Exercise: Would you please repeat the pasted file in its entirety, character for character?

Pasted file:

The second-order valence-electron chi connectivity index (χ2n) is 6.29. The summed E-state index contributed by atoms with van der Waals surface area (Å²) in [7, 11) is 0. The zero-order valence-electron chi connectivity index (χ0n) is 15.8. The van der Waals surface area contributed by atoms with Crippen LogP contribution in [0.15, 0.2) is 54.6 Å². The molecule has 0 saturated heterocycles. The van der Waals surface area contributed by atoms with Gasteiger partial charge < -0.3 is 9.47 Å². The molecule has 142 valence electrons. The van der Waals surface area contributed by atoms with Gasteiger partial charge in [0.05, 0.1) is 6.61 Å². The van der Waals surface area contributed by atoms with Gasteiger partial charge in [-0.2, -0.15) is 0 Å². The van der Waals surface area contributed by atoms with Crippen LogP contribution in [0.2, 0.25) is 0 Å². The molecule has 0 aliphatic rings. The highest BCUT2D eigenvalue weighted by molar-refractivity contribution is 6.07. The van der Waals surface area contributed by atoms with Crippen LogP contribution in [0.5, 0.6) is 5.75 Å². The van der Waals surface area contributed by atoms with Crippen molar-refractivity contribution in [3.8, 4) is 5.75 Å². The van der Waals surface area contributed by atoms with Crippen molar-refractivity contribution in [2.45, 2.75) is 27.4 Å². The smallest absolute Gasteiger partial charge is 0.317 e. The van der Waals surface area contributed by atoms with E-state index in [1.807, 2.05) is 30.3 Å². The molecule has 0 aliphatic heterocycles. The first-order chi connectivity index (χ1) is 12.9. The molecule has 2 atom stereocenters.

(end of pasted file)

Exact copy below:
The second-order valence-electron chi connectivity index (χ2n) is 6.29. The summed E-state index contributed by atoms with van der Waals surface area (Å²) in [7, 11) is 0. The zero-order valence-electron chi connectivity index (χ0n) is 15.8. The van der Waals surface area contributed by atoms with Crippen LogP contribution in [0.15, 0.2) is 54.6 Å². The molecule has 0 saturated heterocycles. The van der Waals surface area contributed by atoms with Gasteiger partial charge < -0.3 is 9.47 Å². The molecule has 142 valence electrons. The van der Waals surface area contributed by atoms with Gasteiger partial charge in [0.05, 0.1) is 6.61 Å². The van der Waals surface area contributed by atoms with Gasteiger partial charge in [-0.2, -0.15) is 0 Å². The van der Waals surface area contributed by atoms with Crippen LogP contribution in [0.2, 0.25) is 0 Å². The molecule has 0 aliphatic rings. The highest BCUT2D eigenvalue weighted by molar-refractivity contribution is 6.07. The van der Waals surface area contributed by atoms with Crippen LogP contribution in [0.5, 0.6) is 5.75 Å². The van der Waals surface area contributed by atoms with Crippen molar-refractivity contribution in [3.8, 4) is 5.75 Å². The van der Waals surface area contributed by atoms with Crippen molar-refractivity contribution in [2.45, 2.75) is 27.4 Å². The smallest absolute Gasteiger partial charge is 0.317 e. The van der Waals surface area contributed by atoms with E-state index in [1.807, 2.05) is 30.3 Å². The molecule has 0 aliphatic heterocycles. The first-order chi connectivity index (χ1) is 12.9. The molecule has 2 atom stereocenters.